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Augustus Crouch Kinney
Born July 26, 1845(1845-07-26)
Muscatine, Iowa
Died March 24, 1908 (aged 62)
Oakland, California
Resting place Salem, Oregon[1]
44°55.171′N 123°02.898′W / 44.919517°N 123.0483°W / 44.919517; -123.0483Coordinates: 44°55.171′N 123°02.898′W / 44.919517°N 123.0483°W / 44.919517; -123.0483
Alma mater Willamette University College of Medicine
Pacific University
Occupation Physician

Augustus Crouch Kinney (July 26, 1845 - March 24, 1908) was an American physician and scientist in the state of Oregon. A native of Iowa, his family moved to Oregon Country when he was an infant where he was raised and started his medical career. He practiced the majority of his career in Astoria, Oregon, and was a leading expert on tuberculosis.


Early life

Augustus Kinney was born on July 26, 1845, to Robert and Eliza Lee (nee Bigelow) Kinney in Muscatine, Iowa.[2][3] Two years later he traveled the Oregon Trail with his family in a wagon train that included Joel Palmer and his family.[2][4] Kinney’s family settled in the Chehalem Valley of what is now Yamhill County, Oregon, where his father grew an orchard.[2] His father also was a member of the Oregon Constitutional Convention and territorial legislator.[5] Augustus earned his education at Pacific University in Forest Grove, and at McMinnville College (now Linfield College) in McMinnville, before entering medical school.[2]

In 1866, he married Jane Welch, and the marriage did not produce any children.[4] He started his medical training at Willamette University College of Medicine in Salem where he graduated in 1869, and the next year he graduated from Bellevue Hospital Medical College (now New York University School of Medicine) in New York City.[2] Kinney was one of eleven children in the family, with eight living to adulthood, including his younger brother Alfred who also graduated from medical school.[2]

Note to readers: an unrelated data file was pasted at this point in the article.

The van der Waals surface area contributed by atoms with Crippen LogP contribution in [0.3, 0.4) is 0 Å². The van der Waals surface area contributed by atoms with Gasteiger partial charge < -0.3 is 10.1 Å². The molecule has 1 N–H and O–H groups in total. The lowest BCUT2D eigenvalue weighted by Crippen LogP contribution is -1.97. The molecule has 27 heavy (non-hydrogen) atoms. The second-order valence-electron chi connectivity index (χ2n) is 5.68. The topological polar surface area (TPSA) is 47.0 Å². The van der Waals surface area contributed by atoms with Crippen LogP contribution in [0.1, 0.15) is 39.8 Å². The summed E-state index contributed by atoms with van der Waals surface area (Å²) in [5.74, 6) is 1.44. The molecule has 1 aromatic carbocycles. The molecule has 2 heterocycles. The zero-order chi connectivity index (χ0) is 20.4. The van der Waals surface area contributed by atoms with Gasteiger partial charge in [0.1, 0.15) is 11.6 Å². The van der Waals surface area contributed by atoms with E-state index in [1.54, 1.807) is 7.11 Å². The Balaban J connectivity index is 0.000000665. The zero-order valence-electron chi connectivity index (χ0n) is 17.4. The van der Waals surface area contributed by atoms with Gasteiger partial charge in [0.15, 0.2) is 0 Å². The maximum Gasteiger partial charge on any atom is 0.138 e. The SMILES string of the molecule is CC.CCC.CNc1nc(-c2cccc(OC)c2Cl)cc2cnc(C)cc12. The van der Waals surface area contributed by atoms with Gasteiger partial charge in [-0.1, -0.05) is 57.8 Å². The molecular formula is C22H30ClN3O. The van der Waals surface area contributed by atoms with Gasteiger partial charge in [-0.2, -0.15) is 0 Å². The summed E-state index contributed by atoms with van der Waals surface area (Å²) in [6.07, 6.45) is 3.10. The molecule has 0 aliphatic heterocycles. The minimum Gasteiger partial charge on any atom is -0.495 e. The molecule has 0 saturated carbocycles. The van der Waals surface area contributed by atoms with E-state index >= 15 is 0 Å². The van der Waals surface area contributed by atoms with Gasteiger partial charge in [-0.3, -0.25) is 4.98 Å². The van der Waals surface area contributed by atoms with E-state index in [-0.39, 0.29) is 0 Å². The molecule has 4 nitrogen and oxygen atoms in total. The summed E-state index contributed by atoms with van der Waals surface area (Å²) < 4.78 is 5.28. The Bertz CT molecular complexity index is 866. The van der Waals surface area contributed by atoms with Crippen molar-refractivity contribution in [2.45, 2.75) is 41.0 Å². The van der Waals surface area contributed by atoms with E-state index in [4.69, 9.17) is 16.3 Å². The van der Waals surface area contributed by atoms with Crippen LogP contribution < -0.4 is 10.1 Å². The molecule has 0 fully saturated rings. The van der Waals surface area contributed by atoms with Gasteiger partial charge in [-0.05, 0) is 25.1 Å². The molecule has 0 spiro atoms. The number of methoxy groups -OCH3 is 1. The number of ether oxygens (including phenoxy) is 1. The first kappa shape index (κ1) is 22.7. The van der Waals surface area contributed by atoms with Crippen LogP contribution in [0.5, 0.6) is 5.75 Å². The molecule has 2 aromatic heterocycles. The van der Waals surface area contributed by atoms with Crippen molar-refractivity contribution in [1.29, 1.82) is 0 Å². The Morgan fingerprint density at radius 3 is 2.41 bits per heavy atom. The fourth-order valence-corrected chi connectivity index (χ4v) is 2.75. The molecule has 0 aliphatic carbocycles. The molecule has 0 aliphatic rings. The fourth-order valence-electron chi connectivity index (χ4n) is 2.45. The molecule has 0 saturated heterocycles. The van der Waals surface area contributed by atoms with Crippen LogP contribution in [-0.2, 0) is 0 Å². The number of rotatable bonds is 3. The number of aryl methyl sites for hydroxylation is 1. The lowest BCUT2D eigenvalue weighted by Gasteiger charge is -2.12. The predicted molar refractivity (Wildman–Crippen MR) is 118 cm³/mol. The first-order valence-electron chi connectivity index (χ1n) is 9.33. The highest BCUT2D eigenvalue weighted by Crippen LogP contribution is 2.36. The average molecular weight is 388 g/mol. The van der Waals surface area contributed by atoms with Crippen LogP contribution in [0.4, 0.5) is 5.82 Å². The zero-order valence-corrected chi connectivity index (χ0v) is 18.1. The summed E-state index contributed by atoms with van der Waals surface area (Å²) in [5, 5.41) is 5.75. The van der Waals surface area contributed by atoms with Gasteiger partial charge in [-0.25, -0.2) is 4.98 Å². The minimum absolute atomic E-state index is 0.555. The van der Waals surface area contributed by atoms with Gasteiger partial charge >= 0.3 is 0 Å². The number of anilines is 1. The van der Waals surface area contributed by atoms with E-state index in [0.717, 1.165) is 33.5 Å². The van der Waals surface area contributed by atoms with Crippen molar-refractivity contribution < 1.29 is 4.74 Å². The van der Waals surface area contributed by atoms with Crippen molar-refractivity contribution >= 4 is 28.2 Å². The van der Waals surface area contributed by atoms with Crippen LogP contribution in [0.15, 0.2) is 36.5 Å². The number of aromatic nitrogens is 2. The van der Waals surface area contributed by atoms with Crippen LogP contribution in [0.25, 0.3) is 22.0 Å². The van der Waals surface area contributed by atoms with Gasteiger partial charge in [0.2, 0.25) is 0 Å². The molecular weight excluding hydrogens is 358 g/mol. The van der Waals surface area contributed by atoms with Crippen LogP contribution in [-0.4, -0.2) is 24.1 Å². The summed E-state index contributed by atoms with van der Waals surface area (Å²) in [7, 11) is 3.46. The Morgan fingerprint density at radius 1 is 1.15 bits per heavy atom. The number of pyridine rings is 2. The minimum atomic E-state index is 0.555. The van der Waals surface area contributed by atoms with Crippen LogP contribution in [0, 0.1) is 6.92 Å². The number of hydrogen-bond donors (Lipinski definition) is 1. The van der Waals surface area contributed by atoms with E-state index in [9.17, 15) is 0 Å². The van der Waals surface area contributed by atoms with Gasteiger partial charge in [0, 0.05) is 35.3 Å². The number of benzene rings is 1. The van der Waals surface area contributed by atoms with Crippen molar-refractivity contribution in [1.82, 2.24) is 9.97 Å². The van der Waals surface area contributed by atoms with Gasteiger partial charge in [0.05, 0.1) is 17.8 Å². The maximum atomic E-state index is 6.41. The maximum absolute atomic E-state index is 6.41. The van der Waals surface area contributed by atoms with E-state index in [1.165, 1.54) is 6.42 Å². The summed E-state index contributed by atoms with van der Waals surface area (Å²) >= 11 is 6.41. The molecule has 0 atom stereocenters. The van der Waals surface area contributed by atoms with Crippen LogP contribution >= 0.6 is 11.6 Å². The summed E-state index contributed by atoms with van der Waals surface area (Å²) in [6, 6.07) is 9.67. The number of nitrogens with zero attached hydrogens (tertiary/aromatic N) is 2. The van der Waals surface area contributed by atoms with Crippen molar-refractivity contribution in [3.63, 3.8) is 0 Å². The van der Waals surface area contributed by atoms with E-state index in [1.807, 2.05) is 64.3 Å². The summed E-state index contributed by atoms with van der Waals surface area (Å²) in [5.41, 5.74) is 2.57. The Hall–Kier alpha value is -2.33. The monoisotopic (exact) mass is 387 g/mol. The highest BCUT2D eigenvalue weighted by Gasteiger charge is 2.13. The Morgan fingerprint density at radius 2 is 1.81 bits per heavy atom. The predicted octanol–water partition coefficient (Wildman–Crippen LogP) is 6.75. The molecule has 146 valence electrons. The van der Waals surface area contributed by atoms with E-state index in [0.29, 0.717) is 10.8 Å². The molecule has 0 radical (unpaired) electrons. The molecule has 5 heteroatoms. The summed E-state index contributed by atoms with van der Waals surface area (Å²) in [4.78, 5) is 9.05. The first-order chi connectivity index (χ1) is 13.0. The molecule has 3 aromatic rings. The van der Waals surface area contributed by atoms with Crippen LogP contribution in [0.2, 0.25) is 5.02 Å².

In 1871, Kinney began a medical practice in Portland, Oregon, where his brother joined him.[2] He left Portland in 1873 for California, where he remained until 1875 when he returned to Oregon.[2] Kinney set up practice in Astoria where he remained until his death.[4] His treatments for tuberculosis received notoriety from around the world and was considered a leading expert on the disease in the United States.[6][7] Kinney was also a frequent contributor to medical journals.[8]

Later life

Kinney did some scientific work in addition to his medical work.[9] This included studying the Nehalem Beeswax along the Oregon Coast, which Kinney believed was ozocerite.[9] He also donated a collection of fish from Astoria to the Smithsonian Institution in 1888.[10] Augustus Kinney died on March 24, 1908, at the age of 62 at the Fabiola Hospital in Oakland, California, of cancer and was buried at the IOOF Cemetery (now Salem Pioneer Cemetery) in Salem.[2][6] His nephew Augustus, from his brother Alfred, also was a doctor who studied tuberculosis.[11]


  1. ^ "Augustus C. Kinney". Salem Pioneer Cemetery. Retrieved 2009-11-17. 
  2. ^ a b c d e f g h i Corning, Howard M. (1989) Dictionary of Oregon History. Binfords & Mort Publishing. p. 135.
  3. ^ Gaston, Joseph; George H. Himes (1912). The Centennial History of Oregon, 1811-1912. Vol. 1. S.J. Clarke Publishing Co.. pp. 346. 
  4. ^ a b c "Crossed Plains When Baby". The Oregonian: pp. 3. March 25, 1908. 
  5. ^ Bancroft, Hubert Howe, and Mrs. Frances Auretta Fuller Barrett Victor. History of Oregon. Vol. 1. San Francisco: History Co, 1886. p. 633.
  6. ^ a b "Editorial". Pacific Medical Journal 51: 217. 1908. 
  7. ^ "Obituary". Medical sentinel 16: 196. 1908. 
  8. ^ Gaston, Joseph. 1911. Portland, Oregon, its history and builders: in connection with the antecedent explorations, discoveries, and movements of the pioneers that selected the site for the great city of the Pacific. Chicago: S.J. Clarke Pub. Co. Vol. III. p. 417.
  9. ^ a b Scott, Leslie M. (April 25, 1915). "Source of Nehalem Beeswax Still Mystery". The Oregonian: pp. 3. 
  10. ^ Bean, Tarleton H. (1889). "Department of Fishes". Annual Report (Smithsonian Institution): 170. 
  11. ^ "Pursues High Courses under Great European Specialists". The Oregonian: pp. 3: 6. January 31, 1909. 

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